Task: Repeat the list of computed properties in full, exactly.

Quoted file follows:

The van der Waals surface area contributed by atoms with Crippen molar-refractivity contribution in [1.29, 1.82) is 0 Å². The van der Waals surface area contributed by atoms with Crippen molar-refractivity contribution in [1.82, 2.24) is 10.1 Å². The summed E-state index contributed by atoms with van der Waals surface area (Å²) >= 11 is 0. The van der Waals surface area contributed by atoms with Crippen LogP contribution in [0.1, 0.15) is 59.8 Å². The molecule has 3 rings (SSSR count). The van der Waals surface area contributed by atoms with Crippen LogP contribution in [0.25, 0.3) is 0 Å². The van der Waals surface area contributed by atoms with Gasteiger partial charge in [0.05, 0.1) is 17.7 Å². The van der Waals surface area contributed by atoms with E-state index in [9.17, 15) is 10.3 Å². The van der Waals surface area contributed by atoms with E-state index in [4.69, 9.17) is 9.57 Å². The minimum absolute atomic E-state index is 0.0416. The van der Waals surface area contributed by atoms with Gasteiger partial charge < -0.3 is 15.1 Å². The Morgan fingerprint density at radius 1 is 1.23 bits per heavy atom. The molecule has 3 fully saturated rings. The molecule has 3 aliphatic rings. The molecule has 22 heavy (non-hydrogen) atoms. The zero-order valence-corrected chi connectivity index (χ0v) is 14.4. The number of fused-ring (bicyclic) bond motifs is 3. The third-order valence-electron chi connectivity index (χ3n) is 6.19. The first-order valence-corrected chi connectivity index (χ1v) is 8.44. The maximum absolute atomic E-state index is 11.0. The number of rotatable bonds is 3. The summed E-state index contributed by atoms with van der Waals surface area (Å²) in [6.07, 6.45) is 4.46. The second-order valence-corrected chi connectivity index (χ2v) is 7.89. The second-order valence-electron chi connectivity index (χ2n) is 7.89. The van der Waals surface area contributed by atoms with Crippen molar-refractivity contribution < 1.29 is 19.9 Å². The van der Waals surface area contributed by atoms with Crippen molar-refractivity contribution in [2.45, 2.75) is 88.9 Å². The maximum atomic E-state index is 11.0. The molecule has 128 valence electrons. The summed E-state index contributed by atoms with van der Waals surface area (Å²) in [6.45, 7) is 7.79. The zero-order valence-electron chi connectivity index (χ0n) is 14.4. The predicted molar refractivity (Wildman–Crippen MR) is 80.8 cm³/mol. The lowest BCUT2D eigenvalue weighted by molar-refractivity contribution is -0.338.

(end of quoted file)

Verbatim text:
The van der Waals surface area contributed by atoms with Crippen molar-refractivity contribution in [1.29, 1.82) is 0 Å². The van der Waals surface area contributed by atoms with Crippen molar-refractivity contribution in [1.82, 2.24) is 10.1 Å². The summed E-state index contributed by atoms with van der Waals surface area (Å²) >= 11 is 0. The van der Waals surface area contributed by atoms with Crippen LogP contribution in [0.1, 0.15) is 59.8 Å². The molecule has 3 rings (SSSR count). The van der Waals surface area contributed by atoms with Crippen LogP contribution in [0.25, 0.3) is 0 Å². The van der Waals surface area contributed by atoms with Gasteiger partial charge in [0.05, 0.1) is 17.7 Å². The van der Waals surface area contributed by atoms with E-state index in [9.17, 15) is 10.3 Å². The van der Waals surface area contributed by atoms with E-state index in [4.69, 9.17) is 9.57 Å². The minimum absolute atomic E-state index is 0.0416. The van der Waals surface area contributed by atoms with Gasteiger partial charge < -0.3 is 15.1 Å². The Morgan fingerprint density at radius 1 is 1.23 bits per heavy atom. The molecule has 3 fully saturated rings. The molecule has 3 aliphatic rings. The molecule has 22 heavy (non-hydrogen) atoms. The zero-order valence-corrected chi connectivity index (χ0v) is 14.4. The number of fused-ring (bicyclic) bond motifs is 3. The third-order valence-electron chi connectivity index (χ3n) is 6.19. The first-order valence-corrected chi connectivity index (χ1v) is 8.44. The maximum absolute atomic E-state index is 11.0. The number of rotatable bonds is 3. The summed E-state index contributed by atoms with van der Waals surface area (Å²) in [6.07, 6.45) is 4.46. The second-order valence-corrected chi connectivity index (χ2v) is 7.89. The second-order valence-electron chi connectivity index (χ2n) is 7.89. The van der Waals surface area contributed by atoms with Crippen molar-refractivity contribution < 1.29 is 19.9 Å². The van der Waals surface area contributed by atoms with Crippen molar-refractivity contribution in [2.45, 2.75) is 88.9 Å². The maximum atomic E-state index is 11.0. The molecule has 128 valence electrons. The summed E-state index contributed by atoms with van der Waals surface area (Å²) in [6.45, 7) is 7.79. The zero-order valence-electron chi connectivity index (χ0n) is 14.4. The predicted molar refractivity (Wildman–Crippen MR) is 80.8 cm³/mol. The lowest BCUT2D eigenvalue weighted by molar-refractivity contribution is -0.338.